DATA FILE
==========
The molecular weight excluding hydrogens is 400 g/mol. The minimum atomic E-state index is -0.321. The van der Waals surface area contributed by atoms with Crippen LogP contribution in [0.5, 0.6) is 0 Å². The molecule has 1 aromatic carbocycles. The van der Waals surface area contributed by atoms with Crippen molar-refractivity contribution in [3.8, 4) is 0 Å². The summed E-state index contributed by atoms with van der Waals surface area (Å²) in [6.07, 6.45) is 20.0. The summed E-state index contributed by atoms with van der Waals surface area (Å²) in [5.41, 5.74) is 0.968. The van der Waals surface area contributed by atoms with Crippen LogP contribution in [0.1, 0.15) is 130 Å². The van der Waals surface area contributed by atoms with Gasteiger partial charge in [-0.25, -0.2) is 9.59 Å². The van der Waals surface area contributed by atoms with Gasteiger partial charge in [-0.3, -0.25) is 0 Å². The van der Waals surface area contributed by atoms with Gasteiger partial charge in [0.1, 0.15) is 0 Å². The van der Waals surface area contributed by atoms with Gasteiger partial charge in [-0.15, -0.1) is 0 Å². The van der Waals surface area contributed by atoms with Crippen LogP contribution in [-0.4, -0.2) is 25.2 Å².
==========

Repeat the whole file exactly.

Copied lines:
The molecular weight excluding hydrogens is 400 g/mol. The minimum atomic E-state index is -0.321. The van der Waals surface area contributed by atoms with Crippen LogP contribution in [0.5, 0.6) is 0 Å². The molecule has 1 aromatic carbocycles. The van der Waals surface area contributed by atoms with Crippen molar-refractivity contribution in [3.8, 4) is 0 Å². The summed E-state index contributed by atoms with van der Waals surface area (Å²) in [6.07, 6.45) is 20.0. The summed E-state index contributed by atoms with van der Waals surface area (Å²) in [5.41, 5.74) is 0.968. The van der Waals surface area contributed by atoms with Crippen LogP contribution in [0.1, 0.15) is 130 Å². The van der Waals surface area contributed by atoms with Gasteiger partial charge in [-0.25, -0.2) is 9.59 Å². The van der Waals surface area contributed by atoms with Gasteiger partial charge in [-0.3, -0.25) is 0 Å². The van der Waals surface area contributed by atoms with Gasteiger partial charge in [0.1, 0.15) is 0 Å². The van der Waals surface area contributed by atoms with Gasteiger partial charge in [-0.15, -0.1) is 0 Å². The van der Waals surface area contributed by atoms with Crippen LogP contribution in [-0.4, -0.2) is 25.2 Å².